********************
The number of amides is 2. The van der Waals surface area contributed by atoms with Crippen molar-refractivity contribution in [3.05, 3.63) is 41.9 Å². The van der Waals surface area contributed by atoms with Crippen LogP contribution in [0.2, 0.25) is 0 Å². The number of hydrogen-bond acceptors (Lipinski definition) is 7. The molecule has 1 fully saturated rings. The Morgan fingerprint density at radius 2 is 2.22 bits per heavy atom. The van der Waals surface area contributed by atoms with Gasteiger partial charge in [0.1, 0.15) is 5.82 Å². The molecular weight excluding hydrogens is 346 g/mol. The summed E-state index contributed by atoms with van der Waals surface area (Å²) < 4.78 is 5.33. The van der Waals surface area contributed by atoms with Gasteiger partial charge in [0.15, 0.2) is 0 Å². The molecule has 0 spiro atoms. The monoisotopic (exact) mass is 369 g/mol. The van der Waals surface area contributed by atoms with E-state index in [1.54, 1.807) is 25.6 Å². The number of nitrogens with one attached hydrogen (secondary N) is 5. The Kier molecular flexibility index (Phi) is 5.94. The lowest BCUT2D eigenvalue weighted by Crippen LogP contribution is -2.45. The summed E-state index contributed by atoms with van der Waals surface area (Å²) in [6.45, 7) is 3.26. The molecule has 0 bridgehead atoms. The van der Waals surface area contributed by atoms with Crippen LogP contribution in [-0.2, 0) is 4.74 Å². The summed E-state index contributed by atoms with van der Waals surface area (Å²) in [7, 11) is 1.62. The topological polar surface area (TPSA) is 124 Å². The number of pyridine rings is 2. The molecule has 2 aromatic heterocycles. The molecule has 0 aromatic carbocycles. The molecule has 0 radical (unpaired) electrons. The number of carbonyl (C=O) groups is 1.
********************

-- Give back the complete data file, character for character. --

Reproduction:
The number of amides is 2. The van der Waals surface area contributed by atoms with Crippen molar-refractivity contribution in [3.05, 3.63) is 41.9 Å². The van der Waals surface area contributed by atoms with Crippen LogP contribution in [0.2, 0.25) is 0 Å². The number of hydrogen-bond acceptors (Lipinski definition) is 7. The molecule has 1 fully saturated rings. The Morgan fingerprint density at radius 2 is 2.22 bits per heavy atom. The van der Waals surface area contributed by atoms with Gasteiger partial charge in [0.1, 0.15) is 5.82 Å². The molecular weight excluding hydrogens is 346 g/mol. The summed E-state index contributed by atoms with van der Waals surface area (Å²) < 4.78 is 5.33. The van der Waals surface area contributed by atoms with Gasteiger partial charge in [0.15, 0.2) is 0 Å². The molecule has 0 spiro atoms. The monoisotopic (exact) mass is 369 g/mol. The van der Waals surface area contributed by atoms with E-state index in [1.54, 1.807) is 25.6 Å². The number of nitrogens with one attached hydrogen (secondary N) is 5. The Kier molecular flexibility index (Phi) is 5.94. The lowest BCUT2D eigenvalue weighted by Crippen LogP contribution is -2.45. The summed E-state index contributed by atoms with van der Waals surface area (Å²) in [6.45, 7) is 3.26. The molecule has 0 bridgehead atoms. The van der Waals surface area contributed by atoms with Crippen LogP contribution in [-0.2, 0) is 4.74 Å². The summed E-state index contributed by atoms with van der Waals surface area (Å²) in [7, 11) is 1.62. The topological polar surface area (TPSA) is 124 Å². The number of pyridine rings is 2. The molecule has 2 aromatic heterocycles. The molecule has 0 aromatic carbocycles. The molecule has 0 radical (unpaired) electrons. The number of carbonyl (C=O) groups is 1.